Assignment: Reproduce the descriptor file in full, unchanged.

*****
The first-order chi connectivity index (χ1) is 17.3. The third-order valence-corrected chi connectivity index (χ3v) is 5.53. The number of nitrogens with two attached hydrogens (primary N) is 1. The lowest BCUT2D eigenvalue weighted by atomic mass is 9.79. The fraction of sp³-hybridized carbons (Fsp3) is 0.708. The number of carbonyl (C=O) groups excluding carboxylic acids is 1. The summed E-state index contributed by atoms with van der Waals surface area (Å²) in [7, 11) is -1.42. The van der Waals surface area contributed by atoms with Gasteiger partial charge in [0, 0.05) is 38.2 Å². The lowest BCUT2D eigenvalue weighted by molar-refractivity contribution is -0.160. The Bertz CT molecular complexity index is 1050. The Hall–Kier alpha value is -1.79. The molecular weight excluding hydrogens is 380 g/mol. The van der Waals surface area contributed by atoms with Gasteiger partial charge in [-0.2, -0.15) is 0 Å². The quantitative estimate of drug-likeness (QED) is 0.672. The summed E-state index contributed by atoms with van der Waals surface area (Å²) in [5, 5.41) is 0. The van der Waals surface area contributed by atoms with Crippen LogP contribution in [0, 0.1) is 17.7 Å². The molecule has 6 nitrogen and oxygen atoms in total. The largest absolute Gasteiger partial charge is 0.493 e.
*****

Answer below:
The first-order chi connectivity index (χ1) is 17.3. The third-order valence-corrected chi connectivity index (χ3v) is 5.53. The number of nitrogens with two attached hydrogens (primary N) is 1. The lowest BCUT2D eigenvalue weighted by atomic mass is 9.79. The fraction of sp³-hybridized carbons (Fsp3) is 0.708. The number of carbonyl (C=O) groups excluding carboxylic acids is 1. The summed E-state index contributed by atoms with van der Waals surface area (Å²) in [7, 11) is -1.42. The van der Waals surface area contributed by atoms with Gasteiger partial charge in [0, 0.05) is 38.2 Å². The lowest BCUT2D eigenvalue weighted by molar-refractivity contribution is -0.160. The Bertz CT molecular complexity index is 1050. The Hall–Kier alpha value is -1.79. The molecular weight excluding hydrogens is 380 g/mol. The van der Waals surface area contributed by atoms with Gasteiger partial charge in [-0.2, -0.15) is 0 Å². The quantitative estimate of drug-likeness (QED) is 0.672. The summed E-state index contributed by atoms with van der Waals surface area (Å²) in [5, 5.41) is 0. The van der Waals surface area contributed by atoms with Crippen LogP contribution in [0, 0.1) is 17.7 Å². The molecule has 6 nitrogen and oxygen atoms in total. The largest absolute Gasteiger partial charge is 0.493 e.